This image acquired on August 2, 2020 by NASAs Mars Reconnaissance Orbiter, shows dozens of dark, dust-free, streaks on slopes surrounding a crater.

January 29, 2021

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Meteorites hit Mars and create small craters like the one we've imaged here. Usually we spot these new craters in lower-resolution images from the Context Camera because the impact disturbs dust on the surface and creates a dark mark that's much bigger than the crater.

This meteorite hit a dusty area and made a crater, but did something a little more special to the surrounding dust. We can see dozens of dark, dust-free, streaks on slopes surrounding the crater. These slope streaks form when dust slumps downhill and happen naturally on a regular basis.

In this case though, the impact and explosion that made the crater seems to have set off many of these downhill slumps of dust simultaneously. This could have happened from the explosion's blast wave passing through the air or the shaking of the ground that it caused.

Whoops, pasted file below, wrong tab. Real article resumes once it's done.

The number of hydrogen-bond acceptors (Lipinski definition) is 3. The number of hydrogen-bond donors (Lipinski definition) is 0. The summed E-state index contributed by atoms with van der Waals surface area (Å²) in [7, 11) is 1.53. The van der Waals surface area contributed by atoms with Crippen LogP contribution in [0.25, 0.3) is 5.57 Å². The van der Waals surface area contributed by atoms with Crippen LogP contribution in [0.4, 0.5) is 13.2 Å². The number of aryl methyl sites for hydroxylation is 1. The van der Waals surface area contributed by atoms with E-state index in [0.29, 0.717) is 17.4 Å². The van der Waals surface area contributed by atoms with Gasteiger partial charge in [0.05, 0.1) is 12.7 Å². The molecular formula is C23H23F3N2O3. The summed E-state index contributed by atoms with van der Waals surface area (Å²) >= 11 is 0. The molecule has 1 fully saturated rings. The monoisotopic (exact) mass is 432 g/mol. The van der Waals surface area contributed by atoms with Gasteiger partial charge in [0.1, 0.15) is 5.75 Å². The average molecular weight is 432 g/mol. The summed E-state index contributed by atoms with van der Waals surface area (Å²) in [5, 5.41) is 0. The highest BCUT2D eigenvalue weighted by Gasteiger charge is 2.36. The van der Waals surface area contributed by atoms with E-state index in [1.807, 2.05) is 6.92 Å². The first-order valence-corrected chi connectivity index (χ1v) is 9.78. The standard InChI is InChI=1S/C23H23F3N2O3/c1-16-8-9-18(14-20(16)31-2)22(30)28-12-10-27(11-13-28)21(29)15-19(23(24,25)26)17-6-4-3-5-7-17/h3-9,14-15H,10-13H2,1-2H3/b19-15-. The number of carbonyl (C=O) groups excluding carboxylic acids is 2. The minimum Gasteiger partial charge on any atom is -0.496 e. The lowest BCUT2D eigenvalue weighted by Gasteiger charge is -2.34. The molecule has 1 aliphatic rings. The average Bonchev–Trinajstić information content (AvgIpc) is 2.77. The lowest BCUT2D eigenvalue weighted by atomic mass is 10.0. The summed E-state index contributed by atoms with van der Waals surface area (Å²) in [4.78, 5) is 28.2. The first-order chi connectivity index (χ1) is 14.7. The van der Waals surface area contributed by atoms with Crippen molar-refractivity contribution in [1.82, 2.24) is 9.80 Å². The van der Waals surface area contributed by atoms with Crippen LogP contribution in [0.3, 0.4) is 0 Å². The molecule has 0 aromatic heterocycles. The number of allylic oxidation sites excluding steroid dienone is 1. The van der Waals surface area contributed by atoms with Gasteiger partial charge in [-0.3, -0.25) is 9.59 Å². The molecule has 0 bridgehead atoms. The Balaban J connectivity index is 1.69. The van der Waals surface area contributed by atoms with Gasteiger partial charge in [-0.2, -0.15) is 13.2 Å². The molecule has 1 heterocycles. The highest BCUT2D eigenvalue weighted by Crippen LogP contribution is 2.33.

The map is projected here at a scale of 25 centimeters (9.8 inches) per pixel. (The original image scale is 31.2 centimeters [12.3 inches] per pixel [with 1 x 1 binning]; objects on the order of 93 centimeters [36.6 inches] across are resolved.) North is up.

This is a stereo pair with ESP_065360_1900.

The University of Arizona, in Tucson, operates HiRISE, which was built by Ball Aerospace & Technologies Corp., in Boulder, Colorado. NASA's Jet Propulsion Laboratory, a division of Caltech in Pasadena, California, manages the Mars Reconnaissance Orbiter Project for NASA's Science Mission Directorate, Washington.

Credit

NASA/JPL-Caltech/University of Arizona

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